Thursday, December 29, 2011

Follow-Up of Wells -- The Bakken, North Dakota, USA

At the bottom of the blog are labels/tags. One of the labels I find useful is "follow-up." For the December, 2011, follow-up, here are the results:
  • 18922, 473, Dakota-3 (WMB), Dakota-3 Skunk Creek 1-12H, (South Fork field), 19,354 bbls in first 14 days. It's first production was 6/15/11; s9/10; t6/11; F; cum 114K 10/11
  • 19623, 1,075, Obrigewitch 21-17TFH, s11/10; t4/11; F; cum 126K 10/11
It really is amazing. Look at these wells. One was completed/tested in June, 2011, and by October, 2011, it had produced more than 114,000 bbls of oil; the other was completed in April, 2011, and by October, 2011, it had produced 126,000 bbls of oil. 

At 100,000 bbls, Bakken wells are well on their way to paying for themselves; after that, continued costs are relatively minimal. And Williston Basin wells can produce for 30 to 50 years. 

Once updated, I remove the tag.

Here's another one that needed updating:
  • 19057, 4,106, BEXP, Domaskin 30-31 1H, Alger, Bakken; 7/10; t10/10; cum 184K 10/11. 
This well has produced almost 200,000 bbls since being completed about a year ago. Very nice. The Alger field. And it's gonna keep producing for 30 years; with a few refrackings and EOR.

For Investors Only -- Some Financial News Links -- Searching KOG, CLR, WLL, and ENB

Moved to the top, based on comment below: The Motley Fool review.

Other links:

Six great stocks for 2012,
  • Pozen, Lucas Energy, Samson Oil and Gas, Gyrodyne (real estate), Pacific Ethanol, and KOG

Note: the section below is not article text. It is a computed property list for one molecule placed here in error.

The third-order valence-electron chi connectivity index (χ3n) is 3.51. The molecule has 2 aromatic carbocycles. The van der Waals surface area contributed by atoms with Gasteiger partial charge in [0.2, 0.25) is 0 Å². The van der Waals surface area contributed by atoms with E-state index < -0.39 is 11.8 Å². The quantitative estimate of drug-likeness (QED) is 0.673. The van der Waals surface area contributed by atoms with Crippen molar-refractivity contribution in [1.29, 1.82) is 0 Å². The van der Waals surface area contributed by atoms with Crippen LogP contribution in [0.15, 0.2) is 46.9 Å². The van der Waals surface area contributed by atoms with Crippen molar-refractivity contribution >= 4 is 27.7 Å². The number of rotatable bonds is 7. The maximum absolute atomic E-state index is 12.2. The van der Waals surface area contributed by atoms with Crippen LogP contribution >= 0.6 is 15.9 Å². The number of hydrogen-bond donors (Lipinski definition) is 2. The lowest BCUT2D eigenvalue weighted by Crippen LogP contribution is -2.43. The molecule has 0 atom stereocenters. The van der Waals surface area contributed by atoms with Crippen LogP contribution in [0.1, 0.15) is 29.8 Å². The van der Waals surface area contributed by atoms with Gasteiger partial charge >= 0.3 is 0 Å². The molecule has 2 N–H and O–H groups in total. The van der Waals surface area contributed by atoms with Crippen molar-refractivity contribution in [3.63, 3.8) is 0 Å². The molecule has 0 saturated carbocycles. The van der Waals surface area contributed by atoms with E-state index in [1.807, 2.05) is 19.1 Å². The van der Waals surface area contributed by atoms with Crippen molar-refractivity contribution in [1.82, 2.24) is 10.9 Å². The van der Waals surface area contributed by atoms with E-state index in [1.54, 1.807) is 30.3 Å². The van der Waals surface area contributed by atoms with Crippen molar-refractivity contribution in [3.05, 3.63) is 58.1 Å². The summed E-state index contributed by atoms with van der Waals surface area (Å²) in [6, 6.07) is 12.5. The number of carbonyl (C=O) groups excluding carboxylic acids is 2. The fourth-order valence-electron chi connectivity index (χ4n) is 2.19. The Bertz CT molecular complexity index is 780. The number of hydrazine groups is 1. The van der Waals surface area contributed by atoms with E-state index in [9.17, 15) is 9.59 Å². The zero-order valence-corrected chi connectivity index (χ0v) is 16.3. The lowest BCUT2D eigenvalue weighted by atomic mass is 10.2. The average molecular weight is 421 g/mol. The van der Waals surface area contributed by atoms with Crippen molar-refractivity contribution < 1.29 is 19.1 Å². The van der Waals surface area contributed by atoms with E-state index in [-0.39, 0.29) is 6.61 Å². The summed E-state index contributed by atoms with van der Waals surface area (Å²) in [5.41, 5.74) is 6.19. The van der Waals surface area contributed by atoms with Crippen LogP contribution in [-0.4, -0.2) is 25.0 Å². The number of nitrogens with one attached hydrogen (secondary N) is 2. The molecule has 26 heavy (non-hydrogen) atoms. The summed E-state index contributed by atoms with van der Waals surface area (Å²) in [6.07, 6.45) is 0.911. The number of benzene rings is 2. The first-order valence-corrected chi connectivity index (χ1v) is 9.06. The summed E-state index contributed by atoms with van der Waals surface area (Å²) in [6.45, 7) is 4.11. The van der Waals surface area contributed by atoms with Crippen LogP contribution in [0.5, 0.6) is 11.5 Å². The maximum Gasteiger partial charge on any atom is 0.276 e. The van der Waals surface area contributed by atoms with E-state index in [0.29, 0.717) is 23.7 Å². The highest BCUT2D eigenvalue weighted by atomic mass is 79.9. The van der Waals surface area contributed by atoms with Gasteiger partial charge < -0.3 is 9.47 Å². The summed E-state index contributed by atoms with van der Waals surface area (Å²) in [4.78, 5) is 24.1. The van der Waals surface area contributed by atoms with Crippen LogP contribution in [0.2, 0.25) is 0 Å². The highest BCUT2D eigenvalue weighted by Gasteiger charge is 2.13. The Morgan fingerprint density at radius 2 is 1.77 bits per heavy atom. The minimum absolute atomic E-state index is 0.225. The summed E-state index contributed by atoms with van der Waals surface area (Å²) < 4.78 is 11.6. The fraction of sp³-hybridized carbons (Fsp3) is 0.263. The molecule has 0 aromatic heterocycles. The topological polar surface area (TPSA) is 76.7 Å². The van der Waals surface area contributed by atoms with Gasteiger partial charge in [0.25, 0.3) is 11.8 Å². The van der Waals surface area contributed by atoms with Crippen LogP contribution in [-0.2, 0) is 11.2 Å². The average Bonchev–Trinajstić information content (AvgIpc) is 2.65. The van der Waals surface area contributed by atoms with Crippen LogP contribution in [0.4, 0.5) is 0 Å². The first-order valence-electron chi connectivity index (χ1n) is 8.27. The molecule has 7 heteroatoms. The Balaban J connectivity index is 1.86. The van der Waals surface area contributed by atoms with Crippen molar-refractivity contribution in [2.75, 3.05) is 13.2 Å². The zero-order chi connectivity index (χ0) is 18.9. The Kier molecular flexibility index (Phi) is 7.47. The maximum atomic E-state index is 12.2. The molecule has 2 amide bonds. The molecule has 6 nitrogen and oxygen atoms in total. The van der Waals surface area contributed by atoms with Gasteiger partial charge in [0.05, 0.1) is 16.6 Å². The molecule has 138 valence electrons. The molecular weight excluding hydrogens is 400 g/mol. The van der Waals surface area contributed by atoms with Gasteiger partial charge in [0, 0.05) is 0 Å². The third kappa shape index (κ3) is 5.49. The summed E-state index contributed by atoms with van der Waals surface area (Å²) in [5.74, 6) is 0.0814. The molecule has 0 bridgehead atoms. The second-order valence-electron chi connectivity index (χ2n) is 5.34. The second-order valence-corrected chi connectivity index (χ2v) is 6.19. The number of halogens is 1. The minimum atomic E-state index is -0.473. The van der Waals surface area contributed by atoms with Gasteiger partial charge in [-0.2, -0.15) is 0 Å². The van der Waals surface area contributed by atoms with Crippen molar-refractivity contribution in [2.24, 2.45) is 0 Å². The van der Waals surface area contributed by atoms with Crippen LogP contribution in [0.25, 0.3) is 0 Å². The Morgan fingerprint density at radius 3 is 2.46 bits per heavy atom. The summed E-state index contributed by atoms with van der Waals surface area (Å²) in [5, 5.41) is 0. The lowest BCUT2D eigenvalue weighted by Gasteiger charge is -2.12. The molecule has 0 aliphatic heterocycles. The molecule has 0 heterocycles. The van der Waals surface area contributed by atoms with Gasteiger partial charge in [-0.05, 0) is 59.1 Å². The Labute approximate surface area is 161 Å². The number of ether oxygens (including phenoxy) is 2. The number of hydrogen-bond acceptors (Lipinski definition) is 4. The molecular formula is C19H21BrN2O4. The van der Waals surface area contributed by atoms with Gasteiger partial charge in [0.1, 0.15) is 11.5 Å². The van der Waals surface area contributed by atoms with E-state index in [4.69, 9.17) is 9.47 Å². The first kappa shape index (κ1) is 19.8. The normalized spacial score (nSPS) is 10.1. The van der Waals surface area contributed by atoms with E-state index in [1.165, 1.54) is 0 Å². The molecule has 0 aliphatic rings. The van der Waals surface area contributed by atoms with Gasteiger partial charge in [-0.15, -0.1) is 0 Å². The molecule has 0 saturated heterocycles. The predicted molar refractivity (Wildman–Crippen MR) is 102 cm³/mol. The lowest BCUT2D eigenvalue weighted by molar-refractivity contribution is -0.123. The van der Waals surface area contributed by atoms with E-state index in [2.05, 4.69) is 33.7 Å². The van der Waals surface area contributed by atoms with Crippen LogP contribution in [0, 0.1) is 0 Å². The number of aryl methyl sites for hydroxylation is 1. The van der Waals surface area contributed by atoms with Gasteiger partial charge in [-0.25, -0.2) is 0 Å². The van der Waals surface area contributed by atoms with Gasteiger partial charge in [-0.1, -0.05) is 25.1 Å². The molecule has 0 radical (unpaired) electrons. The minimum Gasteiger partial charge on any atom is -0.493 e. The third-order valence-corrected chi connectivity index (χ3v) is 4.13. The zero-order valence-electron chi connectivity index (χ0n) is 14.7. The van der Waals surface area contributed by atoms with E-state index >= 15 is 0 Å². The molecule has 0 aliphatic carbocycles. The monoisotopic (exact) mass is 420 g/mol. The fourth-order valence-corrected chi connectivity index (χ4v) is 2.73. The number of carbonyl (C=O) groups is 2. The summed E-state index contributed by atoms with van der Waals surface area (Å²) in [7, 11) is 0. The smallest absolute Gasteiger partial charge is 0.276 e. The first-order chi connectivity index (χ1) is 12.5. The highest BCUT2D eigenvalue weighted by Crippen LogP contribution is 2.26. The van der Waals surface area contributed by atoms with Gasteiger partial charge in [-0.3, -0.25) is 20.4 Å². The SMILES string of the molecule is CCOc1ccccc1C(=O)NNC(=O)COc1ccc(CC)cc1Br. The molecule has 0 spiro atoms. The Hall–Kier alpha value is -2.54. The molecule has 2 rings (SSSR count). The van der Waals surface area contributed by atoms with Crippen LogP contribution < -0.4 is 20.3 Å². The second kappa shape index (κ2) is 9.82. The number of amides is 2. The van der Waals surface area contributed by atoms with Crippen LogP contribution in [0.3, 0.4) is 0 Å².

Sell-side firm goes negative on KOG,
  • My first thought when reading the short article: Where's the beef?
The top 15 energy stocks of 2011, Motley
  • The only one of the 15 that interested me was KOG, and maybe ONEOK

Eight (8) New Permits -- The Bakken, North Dakota, USA

Daily activity report, December 29, 2011 --

Operators: CLR (3), Whiting (2), Chesapeake (2), Hess

Fields: Banks, Sanish, Camp, Ellsworth --- all in the bull's eye of the Bakken.  All four of these are on my "top ten most interesting fields." Banks and Camp are east of Indian Hill; all three will be center of activity in 2012.

Chesapeake has two wildcats: one in Stark County; one in Hettinger County.

For newbies, Hettinger is seeing activity for the first time in the last couple of months.  This county is in the south of North Dakota, well east of historical activity.

Ten (1) wells released from "tight hole" status, including these:
  • 19687, 1,919, Whiting, Clemens 34-9TFH, Billings
  • 20928, 937, CLR, Stockton 1-28H, Williams 
Two of the ten were placed on DRL status waiting to be completed/fracked.

A well on DRL status reported:
  • 20050, 1,226, MRO, Red Feather USA 31-17H, Mountrail
North Plains reports another "producing or plugging" well (which will be a KOG well)
  • 19857, conf, North Plains Energy, Wood 5-15H, Williams

Amount of Fracking Sand Used To Frack A Well -- The Amounts Can Be Staggering

A reader sent me this comment at this post and I've posted it here so it is not lost:
You are correct on the amount of sand used in Brigham vs other wells in the Bakken.

Of the 4 million pounds of sand Brigham was using, a mixture of 1.5 million ceramic and 2.5 million nautural per well on a zipper frac or a total of 8 million (3 million ceramic and 5 million nautural sand).

I wonder what the Utica will end up with pounds of sand per completion. A HB supervisor I spoke with said in the Barnett he regularly used upwards of 8 million pounds per well and the largest being 12 million pounds
I find that incredible.

New Field Added to My List of Ten Most Interesting Fields -- The Bakken, North Dakota, USA

I have added the Dublin/Marmon fields to my list of 10 most interesting fields (combining the two for this purpose).

Based on a note from a reader and looking at the Dublin again, it looks like there could be three very active plays: the Red River, the Madison, and the Bakken.

The Dublin field update is here and updated a bit.